More than 22,000 homes in West Midlands at risk of repossession

By July 3, 2014House Repossession

House repossessions accross uk mapRecently released statistics by housing charity Shelter has shown Wolverhampton to be the worst area in the West Midlands for home repossession. During 2013/14, a total of 1,609 mortgage and landlord repossessions occurred, accounting for one claim in every 64 households in the area.

Next worst was Sandwell, where one in 70 homes was being repossessed, and Birmingham was pretty close to this figure too. Walsall and Dudley fared better at one every 108 and every 126 respectively.

Over the whole of the area, an average of 428 homes are threatened with repossession every week. These statistics have alarmed the bosses of Shelter, who handle calls from more than 480 individuals across the UK every day who are at risk of losing their homes, as well as those already homeless.

Economic recovery?

We are hearing a great deal in the news about how the UK is bouncing back from recession and how the economy is recovering, but the reality is that thousands of families all over the country are still struggling. Increased cost of living coupled with stagnant wage increases has left many families unable to find the funds to make ends meet.

For those who are currently coping, many are treading a delicate path and only just keeping their heads above water. An unexpected event, such as sickness, death or redundancy, can often be enough to tip their finances out of balance and put them at risk of losing their homes.

Avoiding repossession

For those who are faced with repossession of their home, there are steps that can be taken to mitigate the damage caused.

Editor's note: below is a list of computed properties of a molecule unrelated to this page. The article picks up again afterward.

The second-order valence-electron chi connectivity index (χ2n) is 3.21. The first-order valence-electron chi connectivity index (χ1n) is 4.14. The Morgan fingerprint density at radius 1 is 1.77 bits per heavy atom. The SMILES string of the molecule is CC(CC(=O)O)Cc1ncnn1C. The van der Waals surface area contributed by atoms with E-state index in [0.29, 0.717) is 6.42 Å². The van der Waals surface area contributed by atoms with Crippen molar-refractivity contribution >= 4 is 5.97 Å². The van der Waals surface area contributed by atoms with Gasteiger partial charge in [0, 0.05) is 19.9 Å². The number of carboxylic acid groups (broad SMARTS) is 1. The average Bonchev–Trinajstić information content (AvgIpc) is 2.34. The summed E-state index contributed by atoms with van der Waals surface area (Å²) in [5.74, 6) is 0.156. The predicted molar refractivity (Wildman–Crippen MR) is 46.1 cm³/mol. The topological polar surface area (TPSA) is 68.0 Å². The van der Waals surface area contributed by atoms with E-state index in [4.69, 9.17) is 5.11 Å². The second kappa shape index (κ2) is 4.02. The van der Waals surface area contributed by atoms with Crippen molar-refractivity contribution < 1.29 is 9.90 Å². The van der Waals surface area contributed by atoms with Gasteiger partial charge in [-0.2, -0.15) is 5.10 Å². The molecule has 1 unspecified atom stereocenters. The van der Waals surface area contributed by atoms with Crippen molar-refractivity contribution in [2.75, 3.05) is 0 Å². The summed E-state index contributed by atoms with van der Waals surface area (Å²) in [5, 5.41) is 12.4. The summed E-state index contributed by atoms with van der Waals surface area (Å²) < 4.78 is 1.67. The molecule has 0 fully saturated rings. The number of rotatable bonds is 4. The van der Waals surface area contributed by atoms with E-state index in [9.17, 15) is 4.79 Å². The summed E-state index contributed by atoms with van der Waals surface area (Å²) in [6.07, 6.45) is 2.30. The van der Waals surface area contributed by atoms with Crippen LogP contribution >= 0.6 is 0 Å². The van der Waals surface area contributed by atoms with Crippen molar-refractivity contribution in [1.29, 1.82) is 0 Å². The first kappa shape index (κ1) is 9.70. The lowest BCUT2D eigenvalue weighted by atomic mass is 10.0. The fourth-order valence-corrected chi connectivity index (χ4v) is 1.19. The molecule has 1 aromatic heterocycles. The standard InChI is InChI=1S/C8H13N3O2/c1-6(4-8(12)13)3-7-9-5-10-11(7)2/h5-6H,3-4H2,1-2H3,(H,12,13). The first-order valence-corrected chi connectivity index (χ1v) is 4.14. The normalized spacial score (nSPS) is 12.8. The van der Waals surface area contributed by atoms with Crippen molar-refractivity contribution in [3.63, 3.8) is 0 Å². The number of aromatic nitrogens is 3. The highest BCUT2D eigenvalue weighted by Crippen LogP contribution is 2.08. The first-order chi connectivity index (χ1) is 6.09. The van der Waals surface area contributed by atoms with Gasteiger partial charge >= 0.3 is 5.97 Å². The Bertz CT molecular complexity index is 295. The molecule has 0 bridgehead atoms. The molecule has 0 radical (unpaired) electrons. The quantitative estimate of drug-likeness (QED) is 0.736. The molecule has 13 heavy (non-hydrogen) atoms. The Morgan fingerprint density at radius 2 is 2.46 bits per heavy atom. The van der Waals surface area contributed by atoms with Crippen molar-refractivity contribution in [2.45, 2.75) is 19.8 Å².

1. Get professional advice: Before kicking off any dialogue with the mortgage company or their representatives, it’s worth speaking to a charity like Shelter, the Citizens Advice Bureau or National Debtline to get professional advice on the situation.
  2. Discover the facts: Before a lender can take a home away, they must make it clear to the person how much they owe. Reasonable offers of repayment agreements must be taken seriously, and if they are turned down, the lender must show reasons why they have refused.
  3. Get legal aid: Those on a low income may be eligible for help with the costs of getting legal assistance. This can pay for a specialist advisor to attend court with the debtor, who will go with the intention of securing a reasonable payment plan and therefore avoiding eviction.
  4. Go to the hearing: If the debtor fails to attend their court date, the judge is highly likely to give the lender the right to repossess the home.
  5. Wait for the outcome: The majority of cases are settled without repossession going through, as offers to pay in instalments are usually accepted. However, if the debtor is not able to make any payments or the payments they can make are too small, the order to repossess the house may be granted.

If repossession does go ahead, the debtor can apply for a suspension for a period of time if they think they are going to be able to make payments again soon. This can be useful in the case, for example, of someone who thinks they are going to get a new job.

If the home is repossessed, the local council is charged with giving the debtor advice and support to find a new home. Sometimes they can provide temporary accommodation until something more suitable is found, or may even be able to place the debtor into social housing.